Torquil Campbell: True Crime is a hypnotizing production

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In the instant that Torquil Campbell comes on stage, you are fascinated by his stories. He has your rapt attention for a full two hours. In the quiet, intimate setting of The Club at Banff Centre for Arts and Creativity, Campbell weaves stories together about himself and his creation of this play. This play, entitled Torquil Campbell: True Crime tells the story about Campbell’s obsession with Clark Rockefeller, a real life conman who is serving a death sentence in a California State prison. Created with Chris Abraham, an award winning director and artist, this production is an in depth look at an artist obsessed with a master of making up identities.

Campbell is a member of the band Stars and this is his first play. He plays himself in the play, telling of how he wanted to work on a project about Clark Rockefeller and how his director, Chris Abraham instructed him to go visit Rockefeller in prison. And so he does.

What ensues is a twisted tale of how Campbell is driven to interview Rockefeller in jail and how he really doesn’t want to see him because he doesn’t want to be infected by Rockefeller’s darkness. It’s what Torquil’s play winds up feeling like for the audience: you’re not sure you want to be infected by Rockefeller’s darkness either. Rockefeller’s real name is Christian Karl Gerhartsreiter, but he has taken on numerous aliases including Christopher Chichester, Christopher Rider, Christopher Crowe, Chip Smith, and finally, Clark Rockefeller.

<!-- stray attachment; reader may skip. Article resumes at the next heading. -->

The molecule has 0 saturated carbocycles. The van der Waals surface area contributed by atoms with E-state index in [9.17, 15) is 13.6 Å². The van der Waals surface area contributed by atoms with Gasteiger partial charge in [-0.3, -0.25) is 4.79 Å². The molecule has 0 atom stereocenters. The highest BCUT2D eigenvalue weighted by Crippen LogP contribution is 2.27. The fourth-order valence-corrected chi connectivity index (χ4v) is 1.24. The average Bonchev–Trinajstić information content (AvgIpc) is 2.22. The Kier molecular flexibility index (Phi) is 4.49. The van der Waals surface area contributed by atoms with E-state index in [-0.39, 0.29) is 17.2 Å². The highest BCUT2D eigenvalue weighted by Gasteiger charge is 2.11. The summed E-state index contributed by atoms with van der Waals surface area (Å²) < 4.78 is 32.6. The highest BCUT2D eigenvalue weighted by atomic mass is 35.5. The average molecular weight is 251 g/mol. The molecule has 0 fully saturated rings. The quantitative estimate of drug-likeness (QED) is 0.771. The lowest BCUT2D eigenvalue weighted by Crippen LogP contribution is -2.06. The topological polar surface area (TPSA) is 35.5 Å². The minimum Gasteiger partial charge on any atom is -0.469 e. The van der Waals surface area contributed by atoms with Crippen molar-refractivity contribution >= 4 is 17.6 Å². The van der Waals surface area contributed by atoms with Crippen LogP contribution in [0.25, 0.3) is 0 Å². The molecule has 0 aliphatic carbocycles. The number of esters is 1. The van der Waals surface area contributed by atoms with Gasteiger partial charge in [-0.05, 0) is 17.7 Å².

Campbell changes into each character, his wife, Rockefeller, and the surrounding characters effortlessly. He talks about what Rockefeller did to wind up with a life sentence and how he fooled everyone. How the thing that brought about Rockefeller’s downfall was done out of love. And through all this, Campbell’s fascination with this man and this darkness shines through

It’s all performed to the gentle strumming of a guitar by Julian Brown and the entire performance is almost hypnotizing. Campbell is very clear, we, the audience are to blame for what Campbell does. People, ultimately want a mirror.

Whether you internalize Campbell’s blame is up to you.

Torquil Campbell: True Crime was performed at Banff Centre for Arts and Creativity. More information about Banff Centre’s programming can be found here.

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